There were a lot of opposing views in the room. We talked about tons of issues around and outside domestic abuse including intersectionality, classism and general feminist stuff. We had heated discussions. We disagreed about things. But we all got it, we were all working towards a common goal: to make women’s lives, which are so often hard and frightening and downright depressing, better. In two days I learned so much about women, about feminism, about society, about activism and about myself. It was utterly fantastic.

Now, come to my comment thread and ask ‘what about the men?!’ I dare you.

Honourable mentions: Bare Hands Poetry. Thanks a million for taking one of my poems, loves! // Working on editing together Creatrix. So many great submissions, so many difficult decisions. Watch this space for a post about it. // Being in a play! OMG! Come and see me at the Traverse, in “Dear Glasgow.” // The second printing of my book has landed — let me know if you want to buy one! // Real Foods. Greatest grocery store ever // The lovely Lovely Boyfriend. Better than all the other boyfriends combined.

What are you loving this week?

*

You can also visit Read This Press for more poetry (and typewriter paraphernalia!). Alternatively, check out Edinburgh Vintage, our sister site. If you want to get in touch you can follow OneNightStanzas on Twitter, or email claire[at]onenightstanzas.com. I reply as swiftly as I can!

(Photo credit)

F

Procrastination Station #103

Friday, April 6th, 2012

Coffee_090411_2377_lores

Links I’ve read and liked.

Jonathan Franzen, who is already a millionaire, can make more money for saying Edith Wharton was ugly than I will make working fifty hours a week for the next six months. I am trying to make sense of all of that at once and you know what, it doesn’t fucking work. Every writer I care about, every writer I know, is better and more important and more ambitious than Jonathan Franzen.

If you read nothing else this week, read The Rejectionist on Jonathan Franzen, anger, and why Lionel Shriver should shut the hell up already.

A tiny poem by Mr Harry Giles over at a handful of stones.

“The shots girl walked around in a dress that contorted like a short question.” A great story up at ThoughtCatalog.

“Try not to sound like such a special snowflake, it’s very offputting!”
Constructive creative writing criticism: U R DOIN IT WRONG.

I really liked Michael D Conley’s poem up at Words Dance this week.

ONS favourite Stephen Nelson (who I recently mistook for a chocolate badger — it’s true!) has a new blog devoted to tiny, three-word poems. It’s awesome.

The City Lights Bookstore blog did some fab stuff to celebrate Women’s History Month (March). Just a selection of their posts included introductions to the work of Diane Di Prima, Adrienne Rich and Audre Lorde.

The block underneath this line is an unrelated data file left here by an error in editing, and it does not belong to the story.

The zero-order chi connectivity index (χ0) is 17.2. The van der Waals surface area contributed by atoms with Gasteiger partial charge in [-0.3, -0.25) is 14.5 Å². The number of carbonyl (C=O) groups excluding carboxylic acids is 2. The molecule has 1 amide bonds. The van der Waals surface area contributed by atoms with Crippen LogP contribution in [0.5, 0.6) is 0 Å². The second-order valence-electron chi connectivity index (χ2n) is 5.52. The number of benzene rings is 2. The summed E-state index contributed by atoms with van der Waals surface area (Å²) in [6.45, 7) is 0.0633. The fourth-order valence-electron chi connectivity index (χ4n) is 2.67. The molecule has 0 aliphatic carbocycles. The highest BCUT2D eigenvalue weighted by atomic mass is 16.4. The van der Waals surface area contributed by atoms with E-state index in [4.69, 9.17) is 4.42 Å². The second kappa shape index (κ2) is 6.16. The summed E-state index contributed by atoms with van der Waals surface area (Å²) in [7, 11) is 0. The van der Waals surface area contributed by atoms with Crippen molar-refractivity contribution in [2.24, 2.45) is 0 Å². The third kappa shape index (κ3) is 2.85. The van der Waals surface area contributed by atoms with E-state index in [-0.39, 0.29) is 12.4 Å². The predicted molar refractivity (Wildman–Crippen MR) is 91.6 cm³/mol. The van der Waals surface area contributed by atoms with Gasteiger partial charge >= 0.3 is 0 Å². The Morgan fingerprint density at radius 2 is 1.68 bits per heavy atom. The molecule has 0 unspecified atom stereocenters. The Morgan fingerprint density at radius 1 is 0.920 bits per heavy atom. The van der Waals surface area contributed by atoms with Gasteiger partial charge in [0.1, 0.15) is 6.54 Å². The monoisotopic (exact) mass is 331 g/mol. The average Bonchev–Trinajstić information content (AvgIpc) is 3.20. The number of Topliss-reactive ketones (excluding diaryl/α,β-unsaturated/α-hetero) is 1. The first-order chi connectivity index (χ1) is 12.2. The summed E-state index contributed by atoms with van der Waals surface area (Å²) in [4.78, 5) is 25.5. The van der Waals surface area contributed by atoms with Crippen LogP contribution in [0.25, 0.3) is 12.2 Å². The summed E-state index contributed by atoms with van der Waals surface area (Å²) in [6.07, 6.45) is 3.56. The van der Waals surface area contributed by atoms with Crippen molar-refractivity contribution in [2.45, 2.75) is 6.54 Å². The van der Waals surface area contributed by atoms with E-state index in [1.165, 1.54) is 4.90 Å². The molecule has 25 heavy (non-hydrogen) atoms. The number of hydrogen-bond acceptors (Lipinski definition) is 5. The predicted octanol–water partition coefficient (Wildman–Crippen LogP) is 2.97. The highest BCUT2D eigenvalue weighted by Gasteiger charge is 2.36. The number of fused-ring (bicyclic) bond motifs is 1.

I love Caustic Cover Critic, and in particular their “outing” of lazy publishers who use the same old, same old stock images. Check out bendy neck girl, lady in the rain and, weirdest, naked woman in the road.

Leonardo shows up at fancy dinner even though he is a stinky poor and Kate Winslet’s mom hates him: “My mother looked at him like an insect—a dangerous insect that must be squished quickly.” After dinner, Leonardo says, “Time for me to go row with the other slaves!” Again with the slave thing. YOU GUYS ARE HELLA NOT SLAVES. PLEASE READ A BOOK.

Funniest review of Titanic ever at Jezebel.

The story of a woman who had to have four babies before she could accept feminism. This is fascinating, honest and lovely.

One of the best posts I’ve read so far on the whole Samantha Brick débacle.

You might see a scone at a trendy, locally-owned coffee shop and wonder about whether or not the sugar in the scone was harvested primarily by men or women. And that if it was harvested by women, whether or not that should be considered a triumph for gender equality because women should be breadwinners, too, damnit, or that it’s evidence that women are always being exploited? Or if by questioning the importance of the identity of the farmer, you’re just reenforcing society’s obsession with the gender binary.

Also from ThoughtCatalog: five reasons why you shouldn’t major in Women’s Studies. Oh, and five reasons why you should.

A pretty cool Robert Frost tattoo.

Obligatory happy Friday KITTEN GIF!

…oh alright, go on then. Have another.


I don’t necessarily agree with everything in the poem, but I could listen to her voice for hours.


I know I’ve posted this before, but again — it never gets old. THE SNARK. Love it.


Any fellow hoopers out there? I am just-starting-out and utterly crap, but this makes me feel better.


And speaking of which: best song to hoop to ever? Probably.

Have a great weekend!

*

One Night Stanzas loves mail. Say hello via claire@onenightstanzas.com. NB: I am physically unable to reply to non-urgent stuff unless I have a free afternoon and a cup of tea in my hand. Please be patient!


(Photo credit)